Legal fees for your business can be high, with hourly rates reaching $500 or more, depending on where you are located and what type of services and expertise are in involved. Legal fees may be deductible as an ordinary business expense, with no dollar cap or other special limitations on the amount that is deductible (other than that they must be reasonable). However, there are some situations in which fees may not be currently deductible. Here are the four tax rules you need to know about legal fees.
1. Basic rule
Generally, legal fees may be currently deductible as ordinary and necessary business expenses. Examples of legal actions in which fees are currently deductible include:
- Creating or reviewing contracts and agreements, suing for breaches or defending against claims of breach of contract
- Assistance in collecting outstanding accounts payable
- Defending against trademark, patent or copyright infringement claims
- Defending against wrongful discharge or other employee (or former employee) claims
- Obtaining tax advice, actions involving the IRS or state tax departments or obtaining an IRS ruling
2. Rule for start-up costs
When a business is getting started, there may be legal fees involved. Special rules apply in this case. Legal fees related to creating a partnership or corporation are immediately deductible up to $5,000.
Excess costs can be written off ratably over 180 months (15 years). However, if legal fees exceed $50,000, then the $5,000 up front deduction is reduced by one dollar for every dollar over $50,000; no upfront deduction can be claimed if fees are more than $55,000. For example, if you pay $2,500 to the ABC Law Firm to create articles of incorporation and another $500 to your state to incorporate, you can deduct the $3,000 in legal fees in the corporation’s first year.
3. Rule for capitalized costs
No deduction can be claimed for legal fees that are viewed as capital expenditures. These are costs related to creating, acquiring, or protecting a capital asset, such as real estate and intellectual property. These costs are added to the basis of the capital asset.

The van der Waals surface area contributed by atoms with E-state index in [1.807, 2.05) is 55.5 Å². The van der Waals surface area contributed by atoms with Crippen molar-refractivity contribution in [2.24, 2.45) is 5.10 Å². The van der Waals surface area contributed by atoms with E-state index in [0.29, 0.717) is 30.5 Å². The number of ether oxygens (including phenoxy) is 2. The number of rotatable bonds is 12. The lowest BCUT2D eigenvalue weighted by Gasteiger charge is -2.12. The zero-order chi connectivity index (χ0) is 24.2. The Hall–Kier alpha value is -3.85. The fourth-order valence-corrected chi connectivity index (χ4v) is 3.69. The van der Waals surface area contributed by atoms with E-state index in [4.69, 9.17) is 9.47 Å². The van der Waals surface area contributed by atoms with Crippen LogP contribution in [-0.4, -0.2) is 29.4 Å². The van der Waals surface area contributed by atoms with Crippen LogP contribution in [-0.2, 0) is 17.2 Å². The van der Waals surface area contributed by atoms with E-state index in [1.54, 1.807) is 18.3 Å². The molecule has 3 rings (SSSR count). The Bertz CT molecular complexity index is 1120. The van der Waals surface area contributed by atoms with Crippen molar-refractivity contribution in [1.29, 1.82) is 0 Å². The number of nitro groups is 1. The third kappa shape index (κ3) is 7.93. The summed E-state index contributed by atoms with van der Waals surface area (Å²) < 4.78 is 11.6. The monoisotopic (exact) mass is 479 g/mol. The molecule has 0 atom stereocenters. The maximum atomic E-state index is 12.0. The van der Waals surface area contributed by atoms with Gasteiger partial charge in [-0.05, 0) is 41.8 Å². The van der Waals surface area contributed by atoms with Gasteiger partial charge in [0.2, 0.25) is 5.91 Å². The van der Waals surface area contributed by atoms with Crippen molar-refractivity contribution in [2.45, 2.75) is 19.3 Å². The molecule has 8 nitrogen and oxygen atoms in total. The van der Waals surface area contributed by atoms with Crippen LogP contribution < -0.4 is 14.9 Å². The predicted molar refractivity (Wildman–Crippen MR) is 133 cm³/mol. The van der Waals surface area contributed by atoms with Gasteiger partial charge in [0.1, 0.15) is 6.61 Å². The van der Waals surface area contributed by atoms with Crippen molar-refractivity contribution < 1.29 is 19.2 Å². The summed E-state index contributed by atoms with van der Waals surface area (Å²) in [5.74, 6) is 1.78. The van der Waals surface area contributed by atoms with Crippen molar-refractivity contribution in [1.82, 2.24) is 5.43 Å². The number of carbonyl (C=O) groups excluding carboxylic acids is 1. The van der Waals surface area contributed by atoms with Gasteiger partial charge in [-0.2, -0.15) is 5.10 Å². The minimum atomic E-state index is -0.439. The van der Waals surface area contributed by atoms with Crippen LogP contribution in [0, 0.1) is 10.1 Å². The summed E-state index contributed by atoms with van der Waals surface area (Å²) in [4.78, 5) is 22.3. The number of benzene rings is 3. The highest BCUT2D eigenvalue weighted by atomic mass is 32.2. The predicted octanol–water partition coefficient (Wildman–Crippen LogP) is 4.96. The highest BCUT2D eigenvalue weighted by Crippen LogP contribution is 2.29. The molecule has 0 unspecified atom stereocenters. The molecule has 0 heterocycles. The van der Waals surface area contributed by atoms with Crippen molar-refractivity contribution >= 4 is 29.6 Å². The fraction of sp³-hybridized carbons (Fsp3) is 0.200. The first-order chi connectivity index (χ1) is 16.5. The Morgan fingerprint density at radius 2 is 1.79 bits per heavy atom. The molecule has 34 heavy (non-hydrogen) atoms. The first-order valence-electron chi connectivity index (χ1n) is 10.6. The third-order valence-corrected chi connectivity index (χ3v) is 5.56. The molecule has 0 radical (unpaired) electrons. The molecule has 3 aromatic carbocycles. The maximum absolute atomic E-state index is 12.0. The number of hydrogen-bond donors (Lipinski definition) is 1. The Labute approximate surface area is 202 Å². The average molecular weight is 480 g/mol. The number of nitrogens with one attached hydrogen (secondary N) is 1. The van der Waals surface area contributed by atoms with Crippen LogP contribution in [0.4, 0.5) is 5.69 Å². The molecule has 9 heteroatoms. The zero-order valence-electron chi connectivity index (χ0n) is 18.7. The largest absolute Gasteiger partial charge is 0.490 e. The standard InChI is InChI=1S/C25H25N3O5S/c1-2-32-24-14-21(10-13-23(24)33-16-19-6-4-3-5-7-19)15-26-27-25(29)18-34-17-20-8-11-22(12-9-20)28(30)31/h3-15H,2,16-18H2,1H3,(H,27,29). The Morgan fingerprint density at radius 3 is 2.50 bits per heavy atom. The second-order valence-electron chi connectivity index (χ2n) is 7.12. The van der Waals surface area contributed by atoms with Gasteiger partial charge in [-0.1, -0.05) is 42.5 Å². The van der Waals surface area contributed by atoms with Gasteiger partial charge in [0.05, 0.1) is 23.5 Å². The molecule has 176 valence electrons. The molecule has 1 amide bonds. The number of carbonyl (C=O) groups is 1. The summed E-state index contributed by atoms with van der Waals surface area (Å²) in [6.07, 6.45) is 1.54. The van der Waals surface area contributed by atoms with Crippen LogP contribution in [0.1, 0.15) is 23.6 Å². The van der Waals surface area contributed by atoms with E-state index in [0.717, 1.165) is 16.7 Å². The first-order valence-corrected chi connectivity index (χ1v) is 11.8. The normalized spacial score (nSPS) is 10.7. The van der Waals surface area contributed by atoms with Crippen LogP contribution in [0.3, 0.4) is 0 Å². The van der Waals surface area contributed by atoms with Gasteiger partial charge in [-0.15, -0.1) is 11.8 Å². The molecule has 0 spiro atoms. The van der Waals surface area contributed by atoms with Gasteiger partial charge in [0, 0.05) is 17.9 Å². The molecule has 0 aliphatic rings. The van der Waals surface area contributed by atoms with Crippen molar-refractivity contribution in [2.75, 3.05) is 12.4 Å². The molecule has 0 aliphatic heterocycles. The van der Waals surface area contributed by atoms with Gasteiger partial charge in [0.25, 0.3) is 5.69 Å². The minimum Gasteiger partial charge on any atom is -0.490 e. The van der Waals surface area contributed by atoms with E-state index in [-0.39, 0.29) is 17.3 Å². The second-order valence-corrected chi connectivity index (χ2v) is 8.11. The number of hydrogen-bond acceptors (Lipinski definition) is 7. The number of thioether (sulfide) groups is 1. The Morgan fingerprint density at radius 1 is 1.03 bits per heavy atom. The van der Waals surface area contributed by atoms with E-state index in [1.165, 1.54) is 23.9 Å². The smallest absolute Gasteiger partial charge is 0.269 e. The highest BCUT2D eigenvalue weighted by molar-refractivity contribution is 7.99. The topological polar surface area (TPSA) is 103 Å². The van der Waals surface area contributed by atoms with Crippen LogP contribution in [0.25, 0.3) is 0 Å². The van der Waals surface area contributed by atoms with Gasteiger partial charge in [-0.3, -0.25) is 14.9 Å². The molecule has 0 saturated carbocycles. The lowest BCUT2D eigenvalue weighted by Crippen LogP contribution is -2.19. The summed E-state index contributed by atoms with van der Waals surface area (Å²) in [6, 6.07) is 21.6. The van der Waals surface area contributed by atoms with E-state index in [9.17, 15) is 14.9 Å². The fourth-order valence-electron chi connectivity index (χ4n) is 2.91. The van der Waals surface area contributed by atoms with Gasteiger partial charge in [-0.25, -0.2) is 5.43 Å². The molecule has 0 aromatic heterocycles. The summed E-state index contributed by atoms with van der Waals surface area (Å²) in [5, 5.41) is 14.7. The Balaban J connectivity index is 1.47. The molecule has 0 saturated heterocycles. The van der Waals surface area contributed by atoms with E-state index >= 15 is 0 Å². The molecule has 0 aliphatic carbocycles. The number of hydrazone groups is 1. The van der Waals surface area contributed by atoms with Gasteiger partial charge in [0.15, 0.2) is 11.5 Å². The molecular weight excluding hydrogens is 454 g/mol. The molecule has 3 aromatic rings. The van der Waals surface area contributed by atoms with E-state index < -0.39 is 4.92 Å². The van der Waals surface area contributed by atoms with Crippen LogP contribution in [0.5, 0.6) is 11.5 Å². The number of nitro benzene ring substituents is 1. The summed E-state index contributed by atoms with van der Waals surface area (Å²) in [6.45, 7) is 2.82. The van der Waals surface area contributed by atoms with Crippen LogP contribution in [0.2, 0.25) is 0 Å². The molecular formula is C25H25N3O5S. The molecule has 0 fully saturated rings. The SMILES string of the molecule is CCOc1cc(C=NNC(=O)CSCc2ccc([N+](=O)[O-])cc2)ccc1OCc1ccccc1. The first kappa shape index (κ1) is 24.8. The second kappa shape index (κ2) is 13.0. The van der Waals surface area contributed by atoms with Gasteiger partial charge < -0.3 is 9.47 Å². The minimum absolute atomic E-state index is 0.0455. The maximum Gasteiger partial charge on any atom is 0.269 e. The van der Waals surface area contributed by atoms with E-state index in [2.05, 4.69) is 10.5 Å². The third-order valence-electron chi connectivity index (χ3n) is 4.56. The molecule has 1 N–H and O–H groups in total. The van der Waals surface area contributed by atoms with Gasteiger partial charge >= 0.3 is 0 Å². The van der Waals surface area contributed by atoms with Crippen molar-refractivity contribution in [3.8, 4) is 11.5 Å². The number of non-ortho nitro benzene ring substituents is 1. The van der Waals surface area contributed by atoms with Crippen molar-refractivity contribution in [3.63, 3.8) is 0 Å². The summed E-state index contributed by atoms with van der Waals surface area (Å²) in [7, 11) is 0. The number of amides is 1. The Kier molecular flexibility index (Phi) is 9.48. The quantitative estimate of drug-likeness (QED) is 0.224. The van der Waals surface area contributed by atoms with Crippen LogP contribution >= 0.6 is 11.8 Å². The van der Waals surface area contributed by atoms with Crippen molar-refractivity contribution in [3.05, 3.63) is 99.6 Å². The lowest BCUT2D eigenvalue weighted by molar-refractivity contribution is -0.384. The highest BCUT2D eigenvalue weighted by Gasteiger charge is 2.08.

However, in some cases, the legal fees that are capitalized may be recovered through depreciation or amortization. For example, your company buys an office building and incurs legal fees of $3,000. Because the fees relate to the acquisition of a capital asset—the building—the fees are added to the cost basis of the building. The cost of the building (minus the land) can be depreciated over 39 years, so effectively the fees will be written off over 39 years.
Examples in which legal fees must be capitalized and are not currently deductible:
- Fees to defend title to realty
- Fees for suing for trademark, patent or copyright infringement
4. Rule for personal costs
No deduction is allowed for legal fees that are purely personal in nature and not otherwise deductible (i.e., do not relate to the production of income, such as a recovery of a taxable award in a lawsuit). For example, no deduction can be claimed by a business owner for obtaining a divorce, even though the business is a marital asset subject to division or distribution during the course of the divorce.
When it comes to the deductibility of legal fees, don’t make assumptions. In the case of fees related to lawsuits, look at the “origin of the claim” giving rise to the legal action. If it relates to business issues and is not required to be capitalized, a current deduction may be appropriate. Discuss the deductibility of any legal fees with your tax advisor.
Barbara Weltman is an attorney, prolific author with such titles as J.K. Lasser’s Small Business Taxes and The Complete Idiot’s Guide to Starting a Home-Based Business, and trusted professional advocate for small businesses and entrepreneurs. She is also the publisher of Idea of the Day® and monthly e-newsletter Big Ideas for Small Business® at barbaraweltman.com and host of Build Your Business radio. Follow her on Twitter @BarbaraWeltman.
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